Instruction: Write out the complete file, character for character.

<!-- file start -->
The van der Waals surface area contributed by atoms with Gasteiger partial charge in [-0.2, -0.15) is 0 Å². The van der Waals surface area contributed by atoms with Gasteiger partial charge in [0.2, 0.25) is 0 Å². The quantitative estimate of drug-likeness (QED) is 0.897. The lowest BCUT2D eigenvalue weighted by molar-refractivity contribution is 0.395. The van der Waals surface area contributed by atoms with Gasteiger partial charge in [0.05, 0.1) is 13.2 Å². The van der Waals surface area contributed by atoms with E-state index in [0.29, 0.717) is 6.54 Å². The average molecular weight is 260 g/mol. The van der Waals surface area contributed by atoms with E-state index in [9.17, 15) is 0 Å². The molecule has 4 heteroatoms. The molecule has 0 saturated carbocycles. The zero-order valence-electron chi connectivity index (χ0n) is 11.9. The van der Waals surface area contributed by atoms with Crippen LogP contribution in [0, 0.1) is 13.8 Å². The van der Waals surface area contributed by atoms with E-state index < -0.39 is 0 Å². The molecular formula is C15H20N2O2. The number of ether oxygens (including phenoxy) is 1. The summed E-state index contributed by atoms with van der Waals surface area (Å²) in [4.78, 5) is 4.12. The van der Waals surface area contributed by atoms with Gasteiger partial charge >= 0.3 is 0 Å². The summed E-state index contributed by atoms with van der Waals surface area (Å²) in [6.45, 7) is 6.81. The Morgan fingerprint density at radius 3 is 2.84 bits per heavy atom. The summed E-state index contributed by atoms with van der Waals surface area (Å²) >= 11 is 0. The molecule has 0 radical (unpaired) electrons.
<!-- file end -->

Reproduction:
The van der Waals surface area contributed by atoms with Gasteiger partial charge in [-0.2, -0.15) is 0 Å². The van der Waals surface area contributed by atoms with Gasteiger partial charge in [0.2, 0.25) is 0 Å². The quantitative estimate of drug-likeness (QED) is 0.897. The lowest BCUT2D eigenvalue weighted by molar-refractivity contribution is 0.395. The van der Waals surface area contributed by atoms with Gasteiger partial charge in [0.05, 0.1) is 13.2 Å². The van der Waals surface area contributed by atoms with E-state index in [0.29, 0.717) is 6.54 Å². The average molecular weight is 260 g/mol. The van der Waals surface area contributed by atoms with E-state index in [9.17, 15) is 0 Å². The molecule has 4 heteroatoms. The molecule has 0 saturated carbocycles. The zero-order valence-electron chi connectivity index (χ0n) is 11.9. The van der Waals surface area contributed by atoms with Crippen LogP contribution in [0, 0.1) is 13.8 Å². The van der Waals surface area contributed by atoms with E-state index < -0.39 is 0 Å². The molecular formula is C15H20N2O2. The number of ether oxygens (including phenoxy) is 1. The summed E-state index contributed by atoms with van der Waals surface area (Å²) in [4.78, 5) is 4.12. The van der Waals surface area contributed by atoms with Gasteiger partial charge >= 0.3 is 0 Å². The summed E-state index contributed by atoms with van der Waals surface area (Å²) in [6.45, 7) is 6.81. The Morgan fingerprint density at radius 3 is 2.84 bits per heavy atom. The summed E-state index contributed by atoms with van der Waals surface area (Å²) >= 11 is 0. The molecule has 0 radical (unpaired) electrons.